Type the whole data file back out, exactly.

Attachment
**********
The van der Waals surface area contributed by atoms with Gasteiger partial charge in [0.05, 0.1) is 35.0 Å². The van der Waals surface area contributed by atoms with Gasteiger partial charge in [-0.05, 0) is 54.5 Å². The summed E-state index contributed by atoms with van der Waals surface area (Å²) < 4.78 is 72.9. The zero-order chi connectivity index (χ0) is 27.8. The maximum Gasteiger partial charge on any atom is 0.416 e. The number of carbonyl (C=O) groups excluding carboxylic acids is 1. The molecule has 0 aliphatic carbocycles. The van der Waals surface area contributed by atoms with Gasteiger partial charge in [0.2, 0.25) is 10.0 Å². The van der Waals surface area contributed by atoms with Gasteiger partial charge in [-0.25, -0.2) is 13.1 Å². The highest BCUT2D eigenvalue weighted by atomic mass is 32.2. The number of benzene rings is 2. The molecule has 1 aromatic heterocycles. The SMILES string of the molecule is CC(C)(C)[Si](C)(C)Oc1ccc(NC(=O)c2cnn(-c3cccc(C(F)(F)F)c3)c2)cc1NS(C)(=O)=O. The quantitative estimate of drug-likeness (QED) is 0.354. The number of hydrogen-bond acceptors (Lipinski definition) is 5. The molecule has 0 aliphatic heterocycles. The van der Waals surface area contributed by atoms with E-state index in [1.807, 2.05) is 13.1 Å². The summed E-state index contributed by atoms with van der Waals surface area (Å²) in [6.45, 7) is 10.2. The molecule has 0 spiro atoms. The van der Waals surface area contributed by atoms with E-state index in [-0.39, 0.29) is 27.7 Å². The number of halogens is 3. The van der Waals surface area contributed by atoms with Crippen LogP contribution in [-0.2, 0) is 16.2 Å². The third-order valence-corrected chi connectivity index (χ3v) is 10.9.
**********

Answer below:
The van der Waals surface area contributed by atoms with Gasteiger partial charge in [0.05, 0.1) is 35.0 Å². The van der Waals surface area contributed by atoms with Gasteiger partial charge in [-0.05, 0) is 54.5 Å². The summed E-state index contributed by atoms with van der Waals surface area (Å²) < 4.78 is 72.9. The zero-order chi connectivity index (χ0) is 27.8. The maximum Gasteiger partial charge on any atom is 0.416 e. The number of carbonyl (C=O) groups excluding carboxylic acids is 1. The molecule has 0 aliphatic carbocycles. The van der Waals surface area contributed by atoms with Gasteiger partial charge in [0.2, 0.25) is 10.0 Å². The van der Waals surface area contributed by atoms with Gasteiger partial charge in [-0.25, -0.2) is 13.1 Å². The highest BCUT2D eigenvalue weighted by atomic mass is 32.2. The number of benzene rings is 2. The molecule has 1 aromatic heterocycles. The SMILES string of the molecule is CC(C)(C)[Si](C)(C)Oc1ccc(NC(=O)c2cnn(-c3cccc(C(F)(F)F)c3)c2)cc1NS(C)(=O)=O. The quantitative estimate of drug-likeness (QED) is 0.354. The number of hydrogen-bond acceptors (Lipinski definition) is 5. The molecule has 0 aliphatic heterocycles. The van der Waals surface area contributed by atoms with E-state index in [1.807, 2.05) is 13.1 Å². The summed E-state index contributed by atoms with van der Waals surface area (Å²) in [6.45, 7) is 10.2. The molecule has 0 spiro atoms. The van der Waals surface area contributed by atoms with E-state index in [-0.39, 0.29) is 27.7 Å². The number of halogens is 3. The van der Waals surface area contributed by atoms with Crippen LogP contribution in [-0.2, 0) is 16.2 Å². The third-order valence-corrected chi connectivity index (χ3v) is 10.9.